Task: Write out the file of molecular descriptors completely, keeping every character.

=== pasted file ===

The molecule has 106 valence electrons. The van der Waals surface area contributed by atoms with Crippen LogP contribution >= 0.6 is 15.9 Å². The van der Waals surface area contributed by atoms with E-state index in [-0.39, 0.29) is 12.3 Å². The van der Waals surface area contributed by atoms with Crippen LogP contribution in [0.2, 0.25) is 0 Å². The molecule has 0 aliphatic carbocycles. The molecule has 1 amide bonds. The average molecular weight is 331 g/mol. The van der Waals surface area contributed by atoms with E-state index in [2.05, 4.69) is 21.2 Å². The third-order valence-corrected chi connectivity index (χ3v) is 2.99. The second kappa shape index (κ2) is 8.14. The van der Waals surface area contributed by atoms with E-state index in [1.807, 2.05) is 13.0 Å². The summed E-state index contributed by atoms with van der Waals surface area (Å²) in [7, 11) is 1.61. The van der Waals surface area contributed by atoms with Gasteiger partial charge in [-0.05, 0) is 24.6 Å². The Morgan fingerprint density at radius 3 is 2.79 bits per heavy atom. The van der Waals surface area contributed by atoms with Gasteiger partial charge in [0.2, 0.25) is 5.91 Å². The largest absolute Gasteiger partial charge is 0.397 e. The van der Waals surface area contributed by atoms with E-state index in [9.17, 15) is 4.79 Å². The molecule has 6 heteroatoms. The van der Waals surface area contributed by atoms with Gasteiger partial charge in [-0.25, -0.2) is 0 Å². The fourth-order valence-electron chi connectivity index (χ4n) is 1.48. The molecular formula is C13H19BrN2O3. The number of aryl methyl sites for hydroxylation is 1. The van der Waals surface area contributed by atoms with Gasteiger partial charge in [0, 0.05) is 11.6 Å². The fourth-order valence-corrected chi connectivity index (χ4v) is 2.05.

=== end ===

The molecule has 106 valence electrons. The van der Waals surface area contributed by atoms with Crippen LogP contribution >= 0.6 is 15.9 Å². The van der Waals surface area contributed by atoms with E-state index in [-0.39, 0.29) is 12.3 Å². The van der Waals surface area contributed by atoms with Crippen LogP contribution in [0.2, 0.25) is 0 Å². The molecule has 0 aliphatic carbocycles. The molecule has 1 amide bonds. The average molecular weight is 331 g/mol. The van der Waals surface area contributed by atoms with E-state index in [2.05, 4.69) is 21.2 Å². The third-order valence-corrected chi connectivity index (χ3v) is 2.99. The second kappa shape index (κ2) is 8.14. The van der Waals surface area contributed by atoms with E-state index in [1.807, 2.05) is 13.0 Å². The summed E-state index contributed by atoms with van der Waals surface area (Å²) in [7, 11) is 1.61. The van der Waals surface area contributed by atoms with Gasteiger partial charge in [-0.05, 0) is 24.6 Å². The Morgan fingerprint density at radius 3 is 2.79 bits per heavy atom. The van der Waals surface area contributed by atoms with Gasteiger partial charge in [0.2, 0.25) is 5.91 Å². The largest absolute Gasteiger partial charge is 0.397 e. The van der Waals surface area contributed by atoms with E-state index in [9.17, 15) is 4.79 Å². The molecule has 6 heteroatoms. The van der Waals surface area contributed by atoms with Gasteiger partial charge in [-0.25, -0.2) is 0 Å². The fourth-order valence-electron chi connectivity index (χ4n) is 1.48. The molecular formula is C13H19BrN2O3. The number of aryl methyl sites for hydroxylation is 1. The van der Waals surface area contributed by atoms with Gasteiger partial charge in [0, 0.05) is 11.6 Å². The fourth-order valence-corrected chi connectivity index (χ4v) is 2.05.